Brunswick’s Pascal Lamy, President of the Paris Peace Forum, describes the opportunities the event presents for global corporations to engage with governments, peers and civil society toward solving the world’s toughest problems.
The Paris Peace Forum was launched in 2018 as a global answer to the crisis of multilateralism we were collectively facing in the midst of Donald Trump’s presidency. The multilateral system was shaken by the US’s withdrawal from the Paris Agreement and UNESCO. It was also contending with the worrying rise of populism and big power rivalry.
To counter that, 65 heads of state and government, 20 heads of international organizations and hundreds of actors from civil society gathered to reaffirm the importance of collective action in responding to the most critical challenges of our time, ranging from the fight against climate change to the preservation of biodiversity and the regulation of cyberspace.
Building on this extraordinary momentum, the Paris Peace Forum is now at the forefront of multi-stakeholder diplomacy, partnering with prominent private and public institutions along with civil society to incubate and scale-up solutions on global challenges. Even as the US has returned to its former role in global institutions under President Biden—demonstrated, among other ways, by Vice President Kamala Harris’ participation in the 2021 Forum—the Paris Peace Forum has demonstrated the appetite for a new arena for multi-stakeholder engagement.
Why should companies care?
Brunswick entered a partnership with the Paris Peace Forum last year because a key part of our work is bridging the worlds of politics, finance and society. The Paris Peace Forum is a natural platform to accelerate this dialogue. There is no other place today with such a mix of actors, from high-level to grassroots, from the Global North to Global South, from civil society to government to business.
By engaging with the Paris Peace Forum and interacting with its wide community of civil society project leaders, companies can identify their greatest opportunities to create social value and strengthen their ongoing commitment to transform themselves.
Among other highlights, the last edition of the Paris Peace Forum saw the launch of several new initiatives. Among them was the “Net Zero Space” initiative, calling for achieving sustainable use of outer space involving prominent actors from the New Space industry. Another was an international call for child safety, involving major tech companies along with states and international organizations. Yet another was an International Fund for Public Interest Media (IFPIM) for the independence of media in fragile settings—“it’s hard to think of a time in recent history,” as the fund writes on its website, “when access to trustworthy information has been more important.”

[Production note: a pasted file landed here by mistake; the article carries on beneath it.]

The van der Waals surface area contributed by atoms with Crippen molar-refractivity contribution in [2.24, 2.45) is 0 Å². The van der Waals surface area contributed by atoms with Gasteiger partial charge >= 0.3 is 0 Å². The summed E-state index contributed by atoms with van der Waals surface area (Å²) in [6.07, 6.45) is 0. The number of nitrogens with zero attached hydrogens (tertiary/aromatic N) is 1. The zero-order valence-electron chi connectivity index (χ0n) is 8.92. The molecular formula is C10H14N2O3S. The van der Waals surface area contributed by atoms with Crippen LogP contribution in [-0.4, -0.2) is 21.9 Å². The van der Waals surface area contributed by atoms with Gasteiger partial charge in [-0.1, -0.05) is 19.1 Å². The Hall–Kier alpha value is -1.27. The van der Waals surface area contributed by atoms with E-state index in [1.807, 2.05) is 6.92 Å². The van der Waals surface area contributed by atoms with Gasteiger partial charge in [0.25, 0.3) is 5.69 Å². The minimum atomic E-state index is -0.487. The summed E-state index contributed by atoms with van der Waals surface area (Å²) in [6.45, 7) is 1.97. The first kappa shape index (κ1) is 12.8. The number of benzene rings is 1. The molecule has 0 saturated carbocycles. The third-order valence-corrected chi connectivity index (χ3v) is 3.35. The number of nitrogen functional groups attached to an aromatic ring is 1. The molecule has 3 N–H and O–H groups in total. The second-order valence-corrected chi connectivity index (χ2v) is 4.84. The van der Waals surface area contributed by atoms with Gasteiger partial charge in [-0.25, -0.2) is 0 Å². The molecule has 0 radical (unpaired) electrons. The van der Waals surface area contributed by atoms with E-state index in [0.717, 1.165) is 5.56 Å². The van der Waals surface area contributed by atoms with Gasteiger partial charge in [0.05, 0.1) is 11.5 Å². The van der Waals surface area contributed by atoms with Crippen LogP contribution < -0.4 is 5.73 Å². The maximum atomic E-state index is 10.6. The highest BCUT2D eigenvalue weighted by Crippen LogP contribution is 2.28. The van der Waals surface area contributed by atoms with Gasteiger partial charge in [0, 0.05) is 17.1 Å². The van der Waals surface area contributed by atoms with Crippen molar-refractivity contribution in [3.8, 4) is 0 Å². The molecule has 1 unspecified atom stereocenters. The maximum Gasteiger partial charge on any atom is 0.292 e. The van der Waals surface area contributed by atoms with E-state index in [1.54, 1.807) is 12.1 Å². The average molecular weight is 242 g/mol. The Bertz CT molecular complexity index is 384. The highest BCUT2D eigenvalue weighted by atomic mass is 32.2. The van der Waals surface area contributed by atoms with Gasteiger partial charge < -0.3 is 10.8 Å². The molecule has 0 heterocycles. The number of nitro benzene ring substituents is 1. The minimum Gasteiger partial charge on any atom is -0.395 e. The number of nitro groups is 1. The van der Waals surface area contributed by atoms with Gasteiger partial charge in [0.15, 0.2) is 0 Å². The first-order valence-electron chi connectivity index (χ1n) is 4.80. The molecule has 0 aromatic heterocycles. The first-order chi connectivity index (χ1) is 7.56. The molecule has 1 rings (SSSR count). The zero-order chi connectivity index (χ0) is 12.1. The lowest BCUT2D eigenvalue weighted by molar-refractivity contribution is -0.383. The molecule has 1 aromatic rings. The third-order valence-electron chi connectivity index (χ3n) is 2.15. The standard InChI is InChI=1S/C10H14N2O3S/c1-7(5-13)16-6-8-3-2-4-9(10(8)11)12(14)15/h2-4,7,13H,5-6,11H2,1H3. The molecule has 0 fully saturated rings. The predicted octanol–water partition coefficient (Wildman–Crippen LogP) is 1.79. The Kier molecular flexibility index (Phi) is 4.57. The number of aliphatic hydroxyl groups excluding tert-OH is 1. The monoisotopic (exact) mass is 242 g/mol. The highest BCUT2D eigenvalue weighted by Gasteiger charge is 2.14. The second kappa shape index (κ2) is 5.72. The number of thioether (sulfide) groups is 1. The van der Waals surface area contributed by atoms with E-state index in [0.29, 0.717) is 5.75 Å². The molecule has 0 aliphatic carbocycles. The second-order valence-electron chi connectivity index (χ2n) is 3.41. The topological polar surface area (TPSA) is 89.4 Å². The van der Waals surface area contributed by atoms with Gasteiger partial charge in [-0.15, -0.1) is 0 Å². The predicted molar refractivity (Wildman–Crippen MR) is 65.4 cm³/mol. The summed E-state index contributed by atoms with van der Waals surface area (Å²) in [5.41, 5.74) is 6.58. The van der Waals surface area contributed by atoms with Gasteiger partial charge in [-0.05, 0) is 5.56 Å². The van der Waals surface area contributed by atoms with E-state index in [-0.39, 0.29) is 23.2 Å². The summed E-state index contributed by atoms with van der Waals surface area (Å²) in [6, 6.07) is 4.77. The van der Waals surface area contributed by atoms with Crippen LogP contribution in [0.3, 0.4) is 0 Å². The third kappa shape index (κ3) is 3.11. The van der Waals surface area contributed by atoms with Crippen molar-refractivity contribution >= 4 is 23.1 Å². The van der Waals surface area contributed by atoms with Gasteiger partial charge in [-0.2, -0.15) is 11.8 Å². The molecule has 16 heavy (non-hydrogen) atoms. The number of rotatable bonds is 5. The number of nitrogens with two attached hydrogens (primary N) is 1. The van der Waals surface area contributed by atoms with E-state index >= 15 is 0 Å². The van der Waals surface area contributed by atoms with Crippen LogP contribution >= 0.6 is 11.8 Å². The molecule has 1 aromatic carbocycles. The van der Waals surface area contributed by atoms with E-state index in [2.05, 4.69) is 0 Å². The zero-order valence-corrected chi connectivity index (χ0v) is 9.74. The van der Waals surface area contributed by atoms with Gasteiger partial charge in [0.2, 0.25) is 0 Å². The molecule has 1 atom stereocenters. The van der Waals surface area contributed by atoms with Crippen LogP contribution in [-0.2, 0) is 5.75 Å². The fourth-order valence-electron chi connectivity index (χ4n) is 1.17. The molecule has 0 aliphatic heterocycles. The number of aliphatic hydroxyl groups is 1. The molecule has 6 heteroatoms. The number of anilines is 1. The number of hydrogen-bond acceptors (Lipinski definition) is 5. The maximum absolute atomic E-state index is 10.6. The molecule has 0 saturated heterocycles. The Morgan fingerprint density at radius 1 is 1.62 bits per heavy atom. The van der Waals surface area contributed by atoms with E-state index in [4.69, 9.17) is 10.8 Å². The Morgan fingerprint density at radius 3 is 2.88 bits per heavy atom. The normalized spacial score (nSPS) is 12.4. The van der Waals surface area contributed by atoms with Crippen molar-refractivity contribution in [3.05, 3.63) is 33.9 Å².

Looking ahead—the 2022 Paris Peace Forum
The next Paris Peace Forum will take place on November 11-13, 2022. The high-level segment of COP27 starts in Egypt on November 8, so we hope many participants will be able to circulate between the events. As in every edition, the Paris Peace Forum will offer speaking opportunities in multi-actor debates—ones that involve heads of state and government, civil society leaders, private and institutional investors as well as heads of international organizations. As a platform focused on solutions, the Forum is also looking for examples of how companies are creating social value. This year’s event is an opportunity to share your company’s journey to the international community.
Pascal Lamy, Chair of Brunswick Europe, was formerly Director-General of the World Trade Organization and also European Commissioner for Trade. He is President of the Paris Peace Forum.
Additional reporting by Hakim El Karoui, a Senior Partner and Head of Brunswick’s Paris Office, and Marc Reverdin, a Director based in London who was formerly Secretary General of the Paris Peace Forum.
Photograph: Wolfgang Volz/Laif/Redux